Whatever the reason, the book could really have benefited from devoting several more pages to in-game art and relics. But I guess this gives me more incentive to work on some new Arte-Factual articles for this site. 😉
Chapter 3: Locations
Consisting of over 100 pages, the third and final chapter, “Locations”, is a testament to the excruciating detail and countless man-hours that went into designing the environments and ancient spaces that Lara explores in Rise of the Tomb Raider. It’s without a doubt my favourite chapter and it’s not hard to see why.
A Tomb Raider game would be nothing without its exotic locales and atmospheric tombs and the Rise development team were well aware of this when they began working on the game. Reading through the commentary, it’s clear that a lot of research went into choosing historically-significant settings for Lara’s latest adventure and bringing them to life on screen.
The section on Syria and the Prophet’s Tomb could have been expanded further (there was a noticeable lack of art depicting the tomb’s picturesque inner sanctum) but this chapter is jam-packed with storyboard illustrations, lighting concepts, sketches, art spreads, and close-ups of some of the statues and other background art seen in the game.
The sections on the “Byzantine Ice Caves” and “Chamber of Souls” are particularly noteworthy as they offer a little insight into Byzantine architecture and iconography and include some captivating close-ups of some of the Byzantine-inspired relics and “set dressing” created for the game.
Some Final Thoughts
The thing I most enjoyed about this book was the focus on seemingly insignificant background items and set dressing. The time and care that went into crafting even the smallest and most insignificant of objects, such as the pots and pans in the Remnants’ wooden huts, shows how deeply committed the team were to world-building and creating a lifelike tomb raiding experience for the gamers at home. It’s easy to miss a lot of this painstaking detail when you’re busy fending off Trinity mercenaries or running for your life so the book provides the perfect opportunity to just sit back and truly enjoy what these talented artists and designers have to offer.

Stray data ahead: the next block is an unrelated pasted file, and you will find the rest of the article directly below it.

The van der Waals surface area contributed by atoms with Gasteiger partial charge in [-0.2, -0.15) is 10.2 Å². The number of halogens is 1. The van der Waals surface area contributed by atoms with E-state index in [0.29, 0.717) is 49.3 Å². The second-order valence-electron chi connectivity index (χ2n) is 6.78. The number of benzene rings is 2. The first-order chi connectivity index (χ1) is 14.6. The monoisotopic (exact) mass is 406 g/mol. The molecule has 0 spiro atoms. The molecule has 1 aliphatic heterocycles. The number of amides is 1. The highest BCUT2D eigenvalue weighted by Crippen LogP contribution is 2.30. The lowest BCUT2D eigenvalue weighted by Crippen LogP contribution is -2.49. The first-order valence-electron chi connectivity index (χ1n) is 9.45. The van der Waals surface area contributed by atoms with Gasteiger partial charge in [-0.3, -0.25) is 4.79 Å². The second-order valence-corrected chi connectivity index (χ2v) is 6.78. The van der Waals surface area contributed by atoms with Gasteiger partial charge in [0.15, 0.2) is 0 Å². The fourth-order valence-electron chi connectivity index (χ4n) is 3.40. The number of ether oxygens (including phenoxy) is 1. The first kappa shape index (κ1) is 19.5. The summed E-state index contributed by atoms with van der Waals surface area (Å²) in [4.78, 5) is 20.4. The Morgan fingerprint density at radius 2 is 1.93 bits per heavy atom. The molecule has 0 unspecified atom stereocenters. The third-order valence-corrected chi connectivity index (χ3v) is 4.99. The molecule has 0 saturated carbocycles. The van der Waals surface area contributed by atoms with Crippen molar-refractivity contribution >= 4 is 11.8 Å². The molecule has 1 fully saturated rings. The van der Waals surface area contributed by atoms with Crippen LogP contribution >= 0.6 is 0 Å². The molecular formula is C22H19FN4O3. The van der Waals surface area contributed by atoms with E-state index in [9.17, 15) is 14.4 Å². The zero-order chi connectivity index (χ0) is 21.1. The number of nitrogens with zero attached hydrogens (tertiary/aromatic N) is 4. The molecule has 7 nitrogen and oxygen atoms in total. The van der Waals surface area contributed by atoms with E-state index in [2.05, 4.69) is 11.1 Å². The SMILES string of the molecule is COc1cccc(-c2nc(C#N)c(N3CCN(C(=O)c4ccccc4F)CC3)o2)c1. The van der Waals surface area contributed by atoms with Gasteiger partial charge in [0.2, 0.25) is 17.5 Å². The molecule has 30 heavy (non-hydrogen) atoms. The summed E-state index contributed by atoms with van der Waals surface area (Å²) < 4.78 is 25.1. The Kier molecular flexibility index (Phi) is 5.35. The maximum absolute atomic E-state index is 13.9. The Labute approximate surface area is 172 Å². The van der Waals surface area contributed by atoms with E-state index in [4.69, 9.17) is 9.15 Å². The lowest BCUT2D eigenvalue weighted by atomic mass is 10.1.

The only things I felt the book really lacked were detailed 3D models of the collectable relics, sarcophagi, and other artefacts found in the game (thankfully, a lot of these can now be found on ArtStation) and in-depth interviews with the artists and dev team. But these are minor complaints on my part, especially since much of this “missing” information can easily be found on the official Tomb Raider blog and elsewhere. And the fact that there’s a lot of designer commentary throughout the book. Certainly more than your average video game art book.
In short, Rise of the Tomb Raider: The Official Art Book is 192 pages of sheer awesomeness (and outstanding artwork) and is a must-buy for fans of the franchise. Head on over to Amazon or Amazon UK to order your copy today!
- ‘Rise of the Tomb Raider’ Narrative Designers Talk Tombs, Tomes, & Treasures
- Piecing Together a Fictional History of Kitezh